An artificial intelligence system originally designed to greet event attendees has evolved into a COVID-19 screening system that protects Canada’s largest and most valuable collection of operational, historic military vehicles.
Master Cpl. Lana, an AI assistant developed by CloudConstable (Richmond Hill, Ontario, Canada; www.cloudconstable.com) utilizes an Intel (Santa Clara, CA, USA; www.intel.com) RealSense 415 3D depth camera and a FLIR (Wilsonville, OR, USA; www.flir.com) Lepton 2.5 thermal imaging module to greet volunteers at the Ontario Regiment Museum (Oshawa, Ontario, Canada; www.ontrmuseum.ca) and screen them for COVID-19 infection.
The museum originally intended to deploy the AI as a greeter at the museum’s front entrance, or to provide supplemental information at exhibits (Figure 1). The COVID-19 outbreak forced the museum to temporarily close for visitors, but volunteers still had to continue performing maintenance on the museum’s collection, however, and a second deployment of the technology was installed inside a vestibule located in the vehicle garage.
The system’s hardware attaches to several brackets on a wall mount assembly using pieces of wall track. The Lepton 2.5 module, which connects to the platform using a USB2 cable, sits in a custom-fabricated housing placed above the screen. The RealSense 415 camera, which connects with the platform via USB3 cable, mounts to the same housing.
The housing attaches to a servomechanism designed with off-the-shelf parts that controls a pan/tilt mount. If the subject’s face is not entirely within the camera’s FOV, as determined by the system’s face detection inference models, the software issues servo motion control commands in real time from the hardware platform via serial over USB API calls, to adjust the camera position until the subject’s face is clearly visible An array with speaker and microphone sits below the screen.
The company first experimented with using webcams for the system, but the cameras lacked depth sensing capability, according to Michael Pickering, President and CEO at CloudConstable. The system only interacts with users standing within approximately two yards of the screen. Doing so protects the privacy of anyone passing within the camera’s FOV but not interacting with the system.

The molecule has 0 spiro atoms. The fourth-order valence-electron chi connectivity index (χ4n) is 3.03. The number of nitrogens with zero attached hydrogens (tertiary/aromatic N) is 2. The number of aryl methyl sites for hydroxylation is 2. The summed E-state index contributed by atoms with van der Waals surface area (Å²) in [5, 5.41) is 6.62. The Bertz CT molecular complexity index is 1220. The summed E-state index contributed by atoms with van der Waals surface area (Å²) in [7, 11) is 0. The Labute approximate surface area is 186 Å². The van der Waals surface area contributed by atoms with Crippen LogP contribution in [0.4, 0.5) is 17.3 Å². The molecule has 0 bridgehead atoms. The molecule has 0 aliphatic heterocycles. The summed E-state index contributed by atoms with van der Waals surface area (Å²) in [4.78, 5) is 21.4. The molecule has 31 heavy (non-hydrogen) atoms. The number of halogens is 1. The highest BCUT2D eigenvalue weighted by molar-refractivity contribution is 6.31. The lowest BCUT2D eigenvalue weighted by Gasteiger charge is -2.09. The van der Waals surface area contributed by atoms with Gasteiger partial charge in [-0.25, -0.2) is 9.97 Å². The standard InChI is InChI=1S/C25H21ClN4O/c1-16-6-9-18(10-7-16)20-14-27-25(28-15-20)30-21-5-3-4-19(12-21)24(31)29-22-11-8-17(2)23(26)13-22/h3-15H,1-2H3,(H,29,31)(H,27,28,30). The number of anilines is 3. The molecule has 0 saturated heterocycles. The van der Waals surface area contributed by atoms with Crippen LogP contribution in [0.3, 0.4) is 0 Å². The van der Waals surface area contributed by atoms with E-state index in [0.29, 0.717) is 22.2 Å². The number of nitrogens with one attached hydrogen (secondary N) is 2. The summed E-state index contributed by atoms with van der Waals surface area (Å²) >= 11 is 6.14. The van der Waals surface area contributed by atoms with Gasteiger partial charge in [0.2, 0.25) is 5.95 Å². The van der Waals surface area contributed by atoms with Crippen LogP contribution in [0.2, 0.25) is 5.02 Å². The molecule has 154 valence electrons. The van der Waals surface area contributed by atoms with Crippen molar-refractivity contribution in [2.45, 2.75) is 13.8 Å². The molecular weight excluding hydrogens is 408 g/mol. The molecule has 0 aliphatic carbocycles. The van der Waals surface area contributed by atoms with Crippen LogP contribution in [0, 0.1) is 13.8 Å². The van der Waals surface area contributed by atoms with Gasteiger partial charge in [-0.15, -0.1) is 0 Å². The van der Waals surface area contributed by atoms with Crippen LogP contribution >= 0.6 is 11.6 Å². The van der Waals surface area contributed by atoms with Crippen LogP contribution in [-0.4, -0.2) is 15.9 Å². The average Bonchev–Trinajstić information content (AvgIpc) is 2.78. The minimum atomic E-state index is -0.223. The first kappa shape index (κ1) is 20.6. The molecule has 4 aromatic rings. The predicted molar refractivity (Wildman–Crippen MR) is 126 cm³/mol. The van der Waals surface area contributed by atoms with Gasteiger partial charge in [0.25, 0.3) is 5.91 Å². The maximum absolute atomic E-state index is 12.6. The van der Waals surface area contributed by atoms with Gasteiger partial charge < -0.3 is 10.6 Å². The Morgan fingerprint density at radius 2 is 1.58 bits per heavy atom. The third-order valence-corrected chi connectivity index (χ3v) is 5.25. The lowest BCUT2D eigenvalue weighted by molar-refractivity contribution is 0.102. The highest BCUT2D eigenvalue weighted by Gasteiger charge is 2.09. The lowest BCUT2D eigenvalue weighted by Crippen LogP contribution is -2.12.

Other camera options evaluated include the Kinect Azure from Microsoft (Redmond, WA, US; www.microsoft.com), which had the advantage of a built-in microphone array, and several models of depth camera from ASUS (Beitou District, Taipei, Taiwan; www.asus.com). CloudConstable had difficulty finding any of these cameras readily available in Canada, however, and chose the RealSense camera.
Affordability drove the selection of the FLIR Lepton 2.5 module, capable of radiometric calibration with an acceptable resolution for the application, as well as the module’s readily available API and SDK, says Pickering.
The AI’s platform, an Intel NUC 9 Pro Kit, a PC with a 238 x 216 x 96 mm footprint, mounts behind the screen. The NUC 9 Pro includes an Intel Xeon E-2286M processor, 16 GB of DDR4-2666 memory, and an integrated UHD Graphics P630 GPU. CloudConstable chose the PC for its ability to also run a discrete GPU, in this case an ASUS Dual GeForce RTX 2070 MINI 8 GB GDDR6 , to dedicate to graphics processing and ensure smooth, realistic animations. This allows inference processes to run strictly on the integrated GPU. The NUC 9 Pro also includes remote management software, allowing the company to provide off-site support.
Ambient light proves sufficient at most deployments of the AVA system, says Pickering. A simple LED light can provide extra illumination if required, such as inside the vestibule where museum volunteers go through their automated COVID-19 screening.